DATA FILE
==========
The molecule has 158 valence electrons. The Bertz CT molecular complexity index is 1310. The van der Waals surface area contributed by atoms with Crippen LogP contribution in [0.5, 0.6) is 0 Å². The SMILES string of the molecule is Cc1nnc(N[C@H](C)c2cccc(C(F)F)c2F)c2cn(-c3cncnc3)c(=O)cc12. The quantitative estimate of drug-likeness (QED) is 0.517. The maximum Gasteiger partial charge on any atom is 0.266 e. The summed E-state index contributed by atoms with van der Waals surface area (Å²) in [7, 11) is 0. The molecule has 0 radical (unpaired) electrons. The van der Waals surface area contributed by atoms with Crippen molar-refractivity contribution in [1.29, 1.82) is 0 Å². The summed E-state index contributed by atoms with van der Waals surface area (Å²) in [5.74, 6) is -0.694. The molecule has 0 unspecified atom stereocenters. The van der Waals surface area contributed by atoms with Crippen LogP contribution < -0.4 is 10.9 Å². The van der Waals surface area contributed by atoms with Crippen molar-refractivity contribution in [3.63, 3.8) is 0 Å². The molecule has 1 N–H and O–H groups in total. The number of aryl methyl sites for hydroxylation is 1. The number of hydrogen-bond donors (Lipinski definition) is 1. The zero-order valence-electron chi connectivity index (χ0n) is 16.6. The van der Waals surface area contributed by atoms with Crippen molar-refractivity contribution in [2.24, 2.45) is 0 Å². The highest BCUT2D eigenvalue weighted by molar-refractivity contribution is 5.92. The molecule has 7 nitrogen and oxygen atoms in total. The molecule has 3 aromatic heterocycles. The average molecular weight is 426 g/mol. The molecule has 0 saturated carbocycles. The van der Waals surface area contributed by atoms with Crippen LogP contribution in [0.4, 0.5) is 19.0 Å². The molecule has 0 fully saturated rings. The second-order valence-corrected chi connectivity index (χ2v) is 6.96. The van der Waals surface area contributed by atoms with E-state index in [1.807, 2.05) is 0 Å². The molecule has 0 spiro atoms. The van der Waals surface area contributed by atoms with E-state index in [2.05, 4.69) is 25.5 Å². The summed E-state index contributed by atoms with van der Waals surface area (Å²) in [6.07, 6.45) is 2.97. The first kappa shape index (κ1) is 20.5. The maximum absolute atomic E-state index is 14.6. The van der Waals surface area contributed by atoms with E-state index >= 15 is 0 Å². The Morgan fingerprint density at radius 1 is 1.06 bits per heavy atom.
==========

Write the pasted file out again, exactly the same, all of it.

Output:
The molecule has 158 valence electrons. The Bertz CT molecular complexity index is 1310. The van der Waals surface area contributed by atoms with Crippen LogP contribution in [0.5, 0.6) is 0 Å². The SMILES string of the molecule is Cc1nnc(N[C@H](C)c2cccc(C(F)F)c2F)c2cn(-c3cncnc3)c(=O)cc12. The quantitative estimate of drug-likeness (QED) is 0.517. The maximum Gasteiger partial charge on any atom is 0.266 e. The summed E-state index contributed by atoms with van der Waals surface area (Å²) in [7, 11) is 0. The molecule has 0 radical (unpaired) electrons. The van der Waals surface area contributed by atoms with Crippen molar-refractivity contribution in [1.29, 1.82) is 0 Å². The summed E-state index contributed by atoms with van der Waals surface area (Å²) in [5.74, 6) is -0.694. The molecule has 0 unspecified atom stereocenters. The van der Waals surface area contributed by atoms with Crippen LogP contribution < -0.4 is 10.9 Å². The van der Waals surface area contributed by atoms with Crippen molar-refractivity contribution in [3.63, 3.8) is 0 Å². The molecule has 1 N–H and O–H groups in total. The number of aryl methyl sites for hydroxylation is 1. The number of hydrogen-bond donors (Lipinski definition) is 1. The zero-order valence-electron chi connectivity index (χ0n) is 16.6. The van der Waals surface area contributed by atoms with Crippen molar-refractivity contribution in [2.24, 2.45) is 0 Å². The highest BCUT2D eigenvalue weighted by molar-refractivity contribution is 5.92. The molecule has 7 nitrogen and oxygen atoms in total. The molecule has 3 aromatic heterocycles. The average molecular weight is 426 g/mol. The molecule has 0 saturated carbocycles. The van der Waals surface area contributed by atoms with Crippen LogP contribution in [0.4, 0.5) is 19.0 Å². The molecule has 0 fully saturated rings. The second-order valence-corrected chi connectivity index (χ2v) is 6.96. The van der Waals surface area contributed by atoms with E-state index in [1.807, 2.05) is 0 Å². The molecule has 0 spiro atoms. The van der Waals surface area contributed by atoms with E-state index in [2.05, 4.69) is 25.5 Å². The summed E-state index contributed by atoms with van der Waals surface area (Å²) in [6.07, 6.45) is 2.97. The first kappa shape index (κ1) is 20.5. The maximum absolute atomic E-state index is 14.6. The van der Waals surface area contributed by atoms with E-state index >= 15 is 0 Å². The Morgan fingerprint density at radius 1 is 1.06 bits per heavy atom.